That’s what I opened to in the October 1992 issue—an article on John Burroughs, with photos taken at the John Burroughs Sanctuary in up-state New York.

The photos are superb, taken by Toshi Otsuki, who had a magician’s skill in bringing just the right light to so much of Victoria.

That’s my idea of Autumn!

After sitting through televised news, it’s been wonderful to immerse myself in another world where the colours sooth my spirit, and the words are soulful. Burroughs wrote and spoke of nature as “the primal sanity.”

Hudson River Views
“Our matchless October day—the ripest best fruit of the weather system of our clime . . . The early frosts are over, and the fall heats are past, and the day is like a full-orbed mellow apple just clinging to the bough.”
Burrough’s Journal, October 1883

This charming 8+ minute silent film is “From the American Museum of Natural History Library, Special Collections. Recorded in 1919, this film documents a day in the life of great naturalist John Burroughs, during which he receives three young visitors. Recorded in prizma color.”

~~~~~~~~~~~~~~~~~~~~~~~~~~~~~

Further references ~

sewing, bread & the creative process

the moon isn’t the only thing with huge craters

Originally this post was titled “whaddya do when the bread don’t rise” but the writing wasn’t ‘rising’ either, so I put photos and post aside.

Serendipitously, whilst chatting with long distance sewing pal Jen the post came to mind again and she persuaded me to fix and post it. So here it is.

progress in slow sewing process

cutting out the shorts

There’s been a bit of progress – I can share a large unlined bag (below), made from leftover red & white cotton for the knee high shorts that are almost done. Plus the green & gold hat I’ve been crocheting is ready to be stitched up & pompommed.

Yeah! Progress in both the sewing and crocheting processes.

Creating something is a process, and I tend to forget sometimes that sharing the steps of that process in a post can be as interesting as a post written upon completion.

Whether it’s baking bread or sewing, the creator gets to choose what to pay attention to and what to work around and what to ignore. And those can be the interesting and valuable bits of the process, the things to share with others in our wonderful sewing community.

Friend Jen and I made a bargain: I’d revisit my belaboured post and she’d write about the latest bits in her process. (I hope she lists those patterns!)

Which reminds me… over the weekend I finally faced up to a black duster I started last summer. You know, the one that’s been lying on my cutting table for at least 6 weeks. I just don’t like the cotton gauze fabric. There’s not a thing wrong with it, I simply decided at some point that it was not “me.” E-vah!

So I’ve given myself permission to Let It Go. Even though it’s almost done. What a relief ! ! ! And you’ll never guess: Jen knows someone who might like it for a project.

What about that bread? I kept it. That weird end piece was eaten in bits with bites of cheese. The normal part I sliced, toasted and enjoyed.

Realisation? Most parts of the creative process are useful, but sometimes later rather than sooner. Plus, its’ value can extend beyond just yourself.

What you think isn’t worth writing about might be just the spark a Lovely Reader needs to move their own process forward.

s-l-o-w knitting & sewing in summer heat!

knitting
Have become fascinated with this autumn yarn as it slowly evolves into different colours.

sewing
The shorts-that-aren’t (short, that is) are cut out and might even have a seam or two sewn by the time you read this. Took a gamble with the top of the pocket bags and made them from  blue cotton, left from last year’s shorts. Necessity was the mother of this, as there wasn’t quite enough of the red fabric. Using perennial fav B5432, with length added to use up the fabric.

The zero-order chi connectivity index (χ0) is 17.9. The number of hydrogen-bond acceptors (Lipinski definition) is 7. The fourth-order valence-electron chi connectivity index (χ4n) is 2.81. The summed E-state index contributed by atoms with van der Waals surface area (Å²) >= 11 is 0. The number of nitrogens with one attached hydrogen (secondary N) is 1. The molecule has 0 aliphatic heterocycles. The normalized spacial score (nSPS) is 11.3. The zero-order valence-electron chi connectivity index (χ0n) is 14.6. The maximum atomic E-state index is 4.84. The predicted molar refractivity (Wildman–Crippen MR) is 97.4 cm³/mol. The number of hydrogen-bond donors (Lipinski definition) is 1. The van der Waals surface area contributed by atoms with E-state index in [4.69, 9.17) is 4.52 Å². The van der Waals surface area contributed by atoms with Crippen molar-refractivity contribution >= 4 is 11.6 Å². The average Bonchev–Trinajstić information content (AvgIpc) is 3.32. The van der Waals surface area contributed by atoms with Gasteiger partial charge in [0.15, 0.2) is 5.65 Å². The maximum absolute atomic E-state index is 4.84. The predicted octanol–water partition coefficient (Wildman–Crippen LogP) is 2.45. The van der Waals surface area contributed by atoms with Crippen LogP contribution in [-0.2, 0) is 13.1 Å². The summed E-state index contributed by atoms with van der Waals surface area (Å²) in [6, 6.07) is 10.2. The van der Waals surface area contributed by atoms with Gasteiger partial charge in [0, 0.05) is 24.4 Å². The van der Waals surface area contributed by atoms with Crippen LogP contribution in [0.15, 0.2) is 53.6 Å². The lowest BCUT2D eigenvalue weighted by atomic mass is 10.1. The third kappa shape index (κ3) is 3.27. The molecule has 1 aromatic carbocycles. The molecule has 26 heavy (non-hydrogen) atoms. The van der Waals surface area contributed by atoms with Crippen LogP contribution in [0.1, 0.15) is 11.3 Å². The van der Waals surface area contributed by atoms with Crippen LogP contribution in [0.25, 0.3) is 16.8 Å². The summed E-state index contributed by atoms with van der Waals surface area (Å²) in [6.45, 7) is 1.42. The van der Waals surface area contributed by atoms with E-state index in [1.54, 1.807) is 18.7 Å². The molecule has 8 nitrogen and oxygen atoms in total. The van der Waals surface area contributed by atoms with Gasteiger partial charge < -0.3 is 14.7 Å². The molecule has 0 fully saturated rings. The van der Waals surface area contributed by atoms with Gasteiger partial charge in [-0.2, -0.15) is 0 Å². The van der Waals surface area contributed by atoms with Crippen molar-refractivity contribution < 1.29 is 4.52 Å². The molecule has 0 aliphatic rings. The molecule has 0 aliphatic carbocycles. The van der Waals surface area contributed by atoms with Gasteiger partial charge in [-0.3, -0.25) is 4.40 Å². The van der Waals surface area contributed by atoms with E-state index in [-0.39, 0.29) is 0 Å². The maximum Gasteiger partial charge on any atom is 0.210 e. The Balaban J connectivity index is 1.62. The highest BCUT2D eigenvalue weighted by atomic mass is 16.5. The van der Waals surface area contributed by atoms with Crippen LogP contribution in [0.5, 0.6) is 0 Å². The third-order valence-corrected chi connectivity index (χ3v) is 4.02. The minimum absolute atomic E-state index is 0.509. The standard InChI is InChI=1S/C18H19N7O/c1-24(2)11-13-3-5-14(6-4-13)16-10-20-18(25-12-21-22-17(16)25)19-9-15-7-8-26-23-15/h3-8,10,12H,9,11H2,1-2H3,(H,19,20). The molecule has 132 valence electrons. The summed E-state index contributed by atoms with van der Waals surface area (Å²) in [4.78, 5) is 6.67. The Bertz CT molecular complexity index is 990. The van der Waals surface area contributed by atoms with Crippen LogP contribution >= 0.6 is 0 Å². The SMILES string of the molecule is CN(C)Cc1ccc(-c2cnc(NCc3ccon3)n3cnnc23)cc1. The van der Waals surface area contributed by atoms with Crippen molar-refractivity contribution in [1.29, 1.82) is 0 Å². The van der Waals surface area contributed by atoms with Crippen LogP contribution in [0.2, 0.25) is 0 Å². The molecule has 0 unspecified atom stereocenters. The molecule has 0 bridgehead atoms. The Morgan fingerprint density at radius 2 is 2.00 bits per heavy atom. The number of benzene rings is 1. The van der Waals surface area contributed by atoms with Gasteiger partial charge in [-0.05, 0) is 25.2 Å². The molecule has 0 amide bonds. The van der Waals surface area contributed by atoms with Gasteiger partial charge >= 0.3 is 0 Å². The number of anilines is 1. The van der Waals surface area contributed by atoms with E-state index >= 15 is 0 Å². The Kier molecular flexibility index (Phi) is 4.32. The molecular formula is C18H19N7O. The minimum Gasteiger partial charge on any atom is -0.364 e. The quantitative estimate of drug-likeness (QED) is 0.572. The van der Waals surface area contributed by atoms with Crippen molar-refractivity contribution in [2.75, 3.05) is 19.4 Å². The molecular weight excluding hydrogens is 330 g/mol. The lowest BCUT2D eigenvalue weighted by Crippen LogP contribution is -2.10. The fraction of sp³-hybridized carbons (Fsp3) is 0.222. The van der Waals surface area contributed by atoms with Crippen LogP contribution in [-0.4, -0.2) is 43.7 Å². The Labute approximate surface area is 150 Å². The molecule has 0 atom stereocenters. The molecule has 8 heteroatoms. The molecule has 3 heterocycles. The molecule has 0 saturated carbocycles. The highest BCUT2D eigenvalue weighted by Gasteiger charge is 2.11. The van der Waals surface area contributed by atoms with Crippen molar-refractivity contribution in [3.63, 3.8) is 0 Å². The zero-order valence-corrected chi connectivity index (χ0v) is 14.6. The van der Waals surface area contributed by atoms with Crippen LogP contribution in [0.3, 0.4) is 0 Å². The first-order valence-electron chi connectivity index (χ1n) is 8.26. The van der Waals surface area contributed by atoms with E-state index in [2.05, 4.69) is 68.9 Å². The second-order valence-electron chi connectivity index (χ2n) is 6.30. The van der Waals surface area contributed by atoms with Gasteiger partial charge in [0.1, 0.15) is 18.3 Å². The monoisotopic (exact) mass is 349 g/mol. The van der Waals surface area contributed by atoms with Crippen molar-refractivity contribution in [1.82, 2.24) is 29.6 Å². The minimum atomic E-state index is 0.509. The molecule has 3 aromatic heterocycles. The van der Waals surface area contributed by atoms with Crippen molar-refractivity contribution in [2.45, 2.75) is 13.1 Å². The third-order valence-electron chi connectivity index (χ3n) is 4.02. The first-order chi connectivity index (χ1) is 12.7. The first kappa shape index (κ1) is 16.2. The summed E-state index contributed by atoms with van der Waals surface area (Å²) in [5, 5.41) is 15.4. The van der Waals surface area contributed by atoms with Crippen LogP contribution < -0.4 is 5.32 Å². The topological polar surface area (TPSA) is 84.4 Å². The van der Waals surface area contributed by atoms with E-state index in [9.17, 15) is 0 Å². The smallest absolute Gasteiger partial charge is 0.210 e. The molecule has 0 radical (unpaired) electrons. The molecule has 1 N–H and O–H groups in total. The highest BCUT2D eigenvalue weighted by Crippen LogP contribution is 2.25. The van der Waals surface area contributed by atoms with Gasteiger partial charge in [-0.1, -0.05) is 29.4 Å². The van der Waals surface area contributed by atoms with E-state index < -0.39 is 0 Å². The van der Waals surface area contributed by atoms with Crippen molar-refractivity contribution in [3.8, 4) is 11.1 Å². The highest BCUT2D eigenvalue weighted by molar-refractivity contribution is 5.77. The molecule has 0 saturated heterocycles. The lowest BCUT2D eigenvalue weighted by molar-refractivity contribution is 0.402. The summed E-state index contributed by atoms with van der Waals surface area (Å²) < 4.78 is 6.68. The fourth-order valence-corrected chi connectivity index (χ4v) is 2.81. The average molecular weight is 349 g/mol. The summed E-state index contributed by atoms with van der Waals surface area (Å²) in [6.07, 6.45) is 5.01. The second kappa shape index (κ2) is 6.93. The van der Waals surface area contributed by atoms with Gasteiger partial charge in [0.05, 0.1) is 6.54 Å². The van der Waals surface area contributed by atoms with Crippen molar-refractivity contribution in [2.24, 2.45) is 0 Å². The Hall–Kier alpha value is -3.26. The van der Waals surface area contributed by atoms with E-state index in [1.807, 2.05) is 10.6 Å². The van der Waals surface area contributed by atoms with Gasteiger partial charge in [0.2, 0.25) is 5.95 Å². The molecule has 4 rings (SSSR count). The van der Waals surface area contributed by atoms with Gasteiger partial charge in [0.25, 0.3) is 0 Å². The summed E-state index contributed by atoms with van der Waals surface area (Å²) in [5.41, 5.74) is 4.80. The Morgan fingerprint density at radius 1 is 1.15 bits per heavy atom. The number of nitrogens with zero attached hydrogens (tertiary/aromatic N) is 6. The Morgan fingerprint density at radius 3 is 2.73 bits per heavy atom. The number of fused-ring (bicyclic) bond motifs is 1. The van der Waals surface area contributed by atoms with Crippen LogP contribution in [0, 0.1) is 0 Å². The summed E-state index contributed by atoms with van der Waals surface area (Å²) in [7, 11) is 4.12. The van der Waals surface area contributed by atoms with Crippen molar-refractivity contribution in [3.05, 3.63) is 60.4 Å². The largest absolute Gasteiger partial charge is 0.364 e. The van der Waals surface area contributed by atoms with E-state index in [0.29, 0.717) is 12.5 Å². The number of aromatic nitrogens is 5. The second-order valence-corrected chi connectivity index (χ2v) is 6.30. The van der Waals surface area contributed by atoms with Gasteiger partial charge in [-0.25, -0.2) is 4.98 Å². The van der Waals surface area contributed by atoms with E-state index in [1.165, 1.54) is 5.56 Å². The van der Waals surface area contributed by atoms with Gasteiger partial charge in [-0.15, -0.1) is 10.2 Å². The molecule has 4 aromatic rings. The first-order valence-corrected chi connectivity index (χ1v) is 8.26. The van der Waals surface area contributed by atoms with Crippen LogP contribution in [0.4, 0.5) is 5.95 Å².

Somewhere between photo program and WordPress I’ve photos of another cotton fabric cut out for a new toaster cover. (So mundane, but oh so looking forward to!)  Whilst making up the bed just now realised the remainder of that fabric might make a nice little table cover… Never know when inspiration may strike!

nigella’s on our telly
We’re seeing Nigella Lawson’s latest series, At My Table, over here on our PBS stations. In last  week’s episode (No. 4) she admitted – and showed herself using – her “sewing shears” to cut chives. Well! You should have seen the scissors – maybe 6 inches – and definitely not for fabric.  A small needlepoint’s tangle of threads would be more like it.

Clearly, the lady needs a good session with Sewing Bee peeps. I can see it now, can’t you? Nigella Brings Biscuits to Bee!

latest British library crime classics
Just finished reading Mystery in White by J. Jefferson Farjeon, which was very pleasant indeed. As Martin Edwards wrote in the Introduction, “For all the chill of the Christmas-time snow… there are repeated clues to Farjeon’s amiable personality in the good humour that shines through from start to finish.”

“Welcome back to the loving family,” she exclaimed. “I haven’t quite (Farjeon’s emphasis) given up my idea of a happy Christmas, David, but Peace and Goodwill have got to get a move on!”

Christmas or no, wouldn’t more Peace and Goodwill be lovely right about now?

Am awaiting Hay’s last and some say best book, not quite in the mail it seems… Don’cha hate it when you see a notice saying “we’ve shipped your books,” and when you click to see the anticipated delivery date the books are still at the bookseller’s?!

Thanks to Sandra at Wild Daffodil for recommending this week’s 15-Minute Drama, “Ground Control.” Several surprises at the end, what?!  (This is only available for a month, so listen now if you’re interested.)

other media
Friday’s Woman’s Hour (just before the Drama) included Aussie author Kathy Lette saying things like “women are each other’s human Wonder Bras—uplifting, supportive and making each other look bigger and better.”  Must say I hadn’t made that connection . . . . .

Friday night was also the “current” (as in what’s finally made it across the Atlantic) episode of The Great British Bake Off.

After Mary & Paul, there was a new program, The Food Flirts. Ever heard of The Brass Sisters? I hadn’t.

“Meet the Brass Sisters a.k.a. THE FOOD FLIRTS! Two passionate food explorers of a certain age on a mission to tackle their culinary bucket list…one bite at a time!”

“… We believe that a cookie is like a secret kiss between the giver and the recipient, and that chocolate is a necessary indulgence.”

With a good chocoholic attitude, what’s not to like?